It is also as a dreadful fear, because the intention of their spiritual love is that they be a one, and if there exists a falling away, or if an appearance of separation occurs, there comes fear--a dreadful fear, as when two parts which are united together are being torn asunder. This description of jealousy was given me from heaven by those who are in spiritual conjugial love; for there is natural conjugial love, spiritual conjugial love, and celestial conjugial love. As to the natural and celestial, and their jealousy, these shall be spoken of in the two articles which now follow.
CL 369. VIII. That jealousy is spiritual with monogamists, and natural with polygamists. That jealousy is spiritual with monogamists is because they alone can receive spiritual conjugial love, as abundantly shown above. It is said there is spiritual jealousy with monogamists, but what is meant is that it is possible; for in the Christian world, where marriages are monogamous, it exists with very few. Yet, that it is possible there, has also been confirmed above. That with polygamists conjugial love is natural may be seen in the chapter on Polygamy (n. 345-347); so likewise their jealousy, for this follows their love.
 As to the nature of the jealousy of polygamists, we learn concerning this from the accounts of men who have witnessed it among Orientals. These men relate that wives and concubines are guarded like captives in prisons, and are held back and restrained from all communication with men; that no man is allowed to enter the women's apartments or the rooms wherein they are confined, unless accompanied by a eunuch; that close observation is made as to whether any of the women look at a passing man with lascivious eyes or countenance, and that if this is observed the woman is punished with stripes, and if she practises lewdness with any man introduced into the outer room by stealth, or outside the harem, she is punished with death.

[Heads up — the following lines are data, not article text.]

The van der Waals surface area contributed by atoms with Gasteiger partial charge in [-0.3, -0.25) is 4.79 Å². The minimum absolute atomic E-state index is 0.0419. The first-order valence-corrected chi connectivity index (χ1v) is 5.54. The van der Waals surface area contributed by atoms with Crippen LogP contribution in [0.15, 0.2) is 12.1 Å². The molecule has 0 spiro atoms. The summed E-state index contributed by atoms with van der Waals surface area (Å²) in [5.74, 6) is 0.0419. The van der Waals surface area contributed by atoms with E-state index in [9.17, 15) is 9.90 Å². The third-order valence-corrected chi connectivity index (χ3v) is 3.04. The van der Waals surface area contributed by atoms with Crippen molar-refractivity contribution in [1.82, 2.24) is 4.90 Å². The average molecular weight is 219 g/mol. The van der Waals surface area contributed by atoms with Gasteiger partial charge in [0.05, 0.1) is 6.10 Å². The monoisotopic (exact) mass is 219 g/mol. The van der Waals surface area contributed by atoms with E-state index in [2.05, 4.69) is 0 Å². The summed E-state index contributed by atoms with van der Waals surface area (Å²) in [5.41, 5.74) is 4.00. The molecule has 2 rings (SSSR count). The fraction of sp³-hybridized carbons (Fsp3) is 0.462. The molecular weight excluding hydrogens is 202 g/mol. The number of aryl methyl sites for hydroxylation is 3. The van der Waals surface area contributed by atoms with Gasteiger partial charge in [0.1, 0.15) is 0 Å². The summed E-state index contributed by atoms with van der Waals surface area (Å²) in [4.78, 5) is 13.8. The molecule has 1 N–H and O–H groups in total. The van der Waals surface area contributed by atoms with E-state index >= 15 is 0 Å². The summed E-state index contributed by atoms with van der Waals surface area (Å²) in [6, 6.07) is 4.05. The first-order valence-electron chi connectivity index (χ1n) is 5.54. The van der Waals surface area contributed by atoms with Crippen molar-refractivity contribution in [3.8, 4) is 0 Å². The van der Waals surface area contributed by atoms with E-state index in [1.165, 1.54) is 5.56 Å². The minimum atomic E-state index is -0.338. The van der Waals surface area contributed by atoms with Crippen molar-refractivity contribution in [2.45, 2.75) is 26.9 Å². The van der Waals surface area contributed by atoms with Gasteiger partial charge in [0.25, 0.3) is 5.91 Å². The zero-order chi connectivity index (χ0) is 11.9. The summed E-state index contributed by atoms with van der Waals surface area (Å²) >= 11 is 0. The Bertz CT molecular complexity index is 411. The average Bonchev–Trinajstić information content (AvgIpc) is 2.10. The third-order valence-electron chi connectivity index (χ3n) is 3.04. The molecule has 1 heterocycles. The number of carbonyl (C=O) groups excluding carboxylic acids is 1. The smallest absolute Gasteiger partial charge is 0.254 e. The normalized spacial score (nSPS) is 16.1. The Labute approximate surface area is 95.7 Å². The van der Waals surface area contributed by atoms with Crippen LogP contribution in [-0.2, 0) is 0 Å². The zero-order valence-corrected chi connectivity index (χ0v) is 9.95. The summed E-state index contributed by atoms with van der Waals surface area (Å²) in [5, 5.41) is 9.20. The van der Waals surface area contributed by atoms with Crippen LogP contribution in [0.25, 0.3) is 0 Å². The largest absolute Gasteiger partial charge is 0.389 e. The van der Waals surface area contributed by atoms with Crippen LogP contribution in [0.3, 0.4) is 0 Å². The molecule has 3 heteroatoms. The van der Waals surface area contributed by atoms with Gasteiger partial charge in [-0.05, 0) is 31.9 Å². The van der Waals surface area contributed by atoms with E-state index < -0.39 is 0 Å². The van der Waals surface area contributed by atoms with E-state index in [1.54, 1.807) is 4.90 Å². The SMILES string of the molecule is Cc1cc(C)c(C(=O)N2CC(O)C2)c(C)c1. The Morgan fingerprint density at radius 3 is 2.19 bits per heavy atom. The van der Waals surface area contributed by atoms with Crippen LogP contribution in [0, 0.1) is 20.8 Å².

CL 370. The above illustrates the nature of the jealous fire into which polygamous conjugial love breaks out--a fire breaking out into anger and revenge, into anger in the case of the meek, and into revenge in the case of the fierce. This is because their love is natural and does not partake of what is spiritual. This follows from what was demonstrated in the chapter on Polygamy, namely, that polygamy is lasciviousness (n. 345), and that a polygamist, so long as he remains a polygamist, is natural and cannot become spiritual (n. 347). With natural monogamists, the jealous fire is different. Their love is not inflamed in this way against the women but against the violators. Against the latter it becomes anger, and against the former cold. Not so with polygamists. Moreover, the fire of their jealousy burns with vengeful fury. This also is among the reasons why after death the concubines and wives of polygamists are for the most part set free, and are assigned to unguarded women's apartments, there to make various things which pertain to women's work.